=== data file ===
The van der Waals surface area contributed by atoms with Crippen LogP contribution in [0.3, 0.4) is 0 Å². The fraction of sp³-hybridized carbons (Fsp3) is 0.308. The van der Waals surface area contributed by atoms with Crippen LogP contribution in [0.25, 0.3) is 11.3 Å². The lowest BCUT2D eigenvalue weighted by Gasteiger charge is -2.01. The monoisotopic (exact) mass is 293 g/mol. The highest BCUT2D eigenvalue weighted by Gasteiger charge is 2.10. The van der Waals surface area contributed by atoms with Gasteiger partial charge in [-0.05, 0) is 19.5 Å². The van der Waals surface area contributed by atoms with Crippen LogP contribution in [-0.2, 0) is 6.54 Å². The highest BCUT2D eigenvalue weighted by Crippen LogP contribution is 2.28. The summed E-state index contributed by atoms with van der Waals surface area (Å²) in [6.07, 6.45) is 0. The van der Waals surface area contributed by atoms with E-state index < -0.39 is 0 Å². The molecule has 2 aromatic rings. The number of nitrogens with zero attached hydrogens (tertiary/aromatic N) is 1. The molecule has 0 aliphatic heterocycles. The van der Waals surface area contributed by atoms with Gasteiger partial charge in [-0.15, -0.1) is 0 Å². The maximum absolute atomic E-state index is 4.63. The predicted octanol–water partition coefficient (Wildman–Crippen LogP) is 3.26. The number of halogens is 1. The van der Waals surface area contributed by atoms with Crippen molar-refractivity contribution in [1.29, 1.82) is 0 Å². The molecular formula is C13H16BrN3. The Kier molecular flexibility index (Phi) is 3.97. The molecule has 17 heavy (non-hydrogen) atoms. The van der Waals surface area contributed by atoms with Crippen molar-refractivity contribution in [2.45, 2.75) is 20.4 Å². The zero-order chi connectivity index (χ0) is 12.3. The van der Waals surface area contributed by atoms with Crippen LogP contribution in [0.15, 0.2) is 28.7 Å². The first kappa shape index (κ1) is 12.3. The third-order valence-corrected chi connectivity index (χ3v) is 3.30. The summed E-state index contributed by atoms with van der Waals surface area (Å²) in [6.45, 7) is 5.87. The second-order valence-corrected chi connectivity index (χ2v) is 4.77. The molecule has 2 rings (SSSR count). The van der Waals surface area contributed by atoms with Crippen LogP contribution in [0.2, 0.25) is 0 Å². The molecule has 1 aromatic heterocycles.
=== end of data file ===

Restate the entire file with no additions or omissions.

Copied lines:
The van der Waals surface area contributed by atoms with Crippen LogP contribution in [0.3, 0.4) is 0 Å². The fraction of sp³-hybridized carbons (Fsp3) is 0.308. The van der Waals surface area contributed by atoms with Crippen LogP contribution in [0.25, 0.3) is 11.3 Å². The lowest BCUT2D eigenvalue weighted by Gasteiger charge is -2.01. The monoisotopic (exact) mass is 293 g/mol. The highest BCUT2D eigenvalue weighted by Gasteiger charge is 2.10. The van der Waals surface area contributed by atoms with Gasteiger partial charge in [-0.05, 0) is 19.5 Å². The van der Waals surface area contributed by atoms with Crippen LogP contribution in [-0.2, 0) is 6.54 Å². The highest BCUT2D eigenvalue weighted by Crippen LogP contribution is 2.28. The summed E-state index contributed by atoms with van der Waals surface area (Å²) in [6.07, 6.45) is 0. The van der Waals surface area contributed by atoms with E-state index < -0.39 is 0 Å². The molecule has 2 aromatic rings. The number of nitrogens with zero attached hydrogens (tertiary/aromatic N) is 1. The molecule has 0 aliphatic heterocycles. The van der Waals surface area contributed by atoms with Gasteiger partial charge in [-0.15, -0.1) is 0 Å². The maximum absolute atomic E-state index is 4.63. The predicted octanol–water partition coefficient (Wildman–Crippen LogP) is 3.26. The number of halogens is 1. The van der Waals surface area contributed by atoms with Crippen molar-refractivity contribution in [1.29, 1.82) is 0 Å². The molecular formula is C13H16BrN3. The Kier molecular flexibility index (Phi) is 3.97. The molecule has 17 heavy (non-hydrogen) atoms. The van der Waals surface area contributed by atoms with Crippen molar-refractivity contribution in [2.45, 2.75) is 20.4 Å². The zero-order chi connectivity index (χ0) is 12.3. The van der Waals surface area contributed by atoms with Crippen LogP contribution in [0.15, 0.2) is 28.7 Å². The first kappa shape index (κ1) is 12.3. The third-order valence-corrected chi connectivity index (χ3v) is 3.30. The summed E-state index contributed by atoms with van der Waals surface area (Å²) in [6.45, 7) is 5.87. The second-order valence-corrected chi connectivity index (χ2v) is 4.77. The molecule has 2 rings (SSSR count). The van der Waals surface area contributed by atoms with Crippen LogP contribution in [0.2, 0.25) is 0 Å². The molecule has 1 aromatic heterocycles.